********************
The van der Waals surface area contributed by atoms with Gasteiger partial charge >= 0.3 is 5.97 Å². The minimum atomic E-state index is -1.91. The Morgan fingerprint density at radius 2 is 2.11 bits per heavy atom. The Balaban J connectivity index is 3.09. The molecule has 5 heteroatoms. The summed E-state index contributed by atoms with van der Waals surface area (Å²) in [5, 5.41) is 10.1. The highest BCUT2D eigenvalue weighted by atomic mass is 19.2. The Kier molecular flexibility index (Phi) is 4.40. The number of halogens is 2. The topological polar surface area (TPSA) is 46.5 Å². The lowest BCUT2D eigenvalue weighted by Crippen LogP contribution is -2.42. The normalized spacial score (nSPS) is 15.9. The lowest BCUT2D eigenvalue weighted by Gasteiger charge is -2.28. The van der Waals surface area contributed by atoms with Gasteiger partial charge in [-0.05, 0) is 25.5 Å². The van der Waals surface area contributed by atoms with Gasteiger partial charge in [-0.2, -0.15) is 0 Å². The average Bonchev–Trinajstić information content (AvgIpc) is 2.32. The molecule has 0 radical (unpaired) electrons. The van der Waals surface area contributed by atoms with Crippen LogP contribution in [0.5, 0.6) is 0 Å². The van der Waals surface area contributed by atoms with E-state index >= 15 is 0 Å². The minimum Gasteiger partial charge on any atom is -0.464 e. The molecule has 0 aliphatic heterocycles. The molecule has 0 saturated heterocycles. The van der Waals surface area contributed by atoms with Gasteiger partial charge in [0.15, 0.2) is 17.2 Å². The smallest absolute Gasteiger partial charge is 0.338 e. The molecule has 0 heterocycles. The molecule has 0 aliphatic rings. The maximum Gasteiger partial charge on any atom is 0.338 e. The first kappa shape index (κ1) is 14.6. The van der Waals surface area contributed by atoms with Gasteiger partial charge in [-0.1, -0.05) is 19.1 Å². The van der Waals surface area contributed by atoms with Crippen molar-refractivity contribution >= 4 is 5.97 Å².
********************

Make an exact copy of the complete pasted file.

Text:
The van der Waals surface area contributed by atoms with Gasteiger partial charge >= 0.3 is 5.97 Å². The minimum atomic E-state index is -1.91. The Morgan fingerprint density at radius 2 is 2.11 bits per heavy atom. The Balaban J connectivity index is 3.09. The molecule has 5 heteroatoms. The summed E-state index contributed by atoms with van der Waals surface area (Å²) in [5, 5.41) is 10.1. The highest BCUT2D eigenvalue weighted by atomic mass is 19.2. The Kier molecular flexibility index (Phi) is 4.40. The number of halogens is 2. The topological polar surface area (TPSA) is 46.5 Å². The lowest BCUT2D eigenvalue weighted by Crippen LogP contribution is -2.42. The normalized spacial score (nSPS) is 15.9. The lowest BCUT2D eigenvalue weighted by Gasteiger charge is -2.28. The van der Waals surface area contributed by atoms with Gasteiger partial charge in [-0.05, 0) is 25.5 Å². The van der Waals surface area contributed by atoms with Gasteiger partial charge in [-0.2, -0.15) is 0 Å². The average Bonchev–Trinajstić information content (AvgIpc) is 2.32. The molecule has 0 radical (unpaired) electrons. The van der Waals surface area contributed by atoms with Crippen LogP contribution in [0.5, 0.6) is 0 Å². The van der Waals surface area contributed by atoms with E-state index >= 15 is 0 Å². The minimum Gasteiger partial charge on any atom is -0.464 e. The molecule has 0 aliphatic heterocycles. The molecule has 0 saturated heterocycles. The van der Waals surface area contributed by atoms with Gasteiger partial charge in [0.15, 0.2) is 17.2 Å². The smallest absolute Gasteiger partial charge is 0.338 e. The molecule has 0 heterocycles. The molecule has 0 aliphatic rings. The maximum Gasteiger partial charge on any atom is 0.338 e. The first kappa shape index (κ1) is 14.6. The van der Waals surface area contributed by atoms with Gasteiger partial charge in [-0.1, -0.05) is 19.1 Å². The van der Waals surface area contributed by atoms with Crippen molar-refractivity contribution >= 4 is 5.97 Å².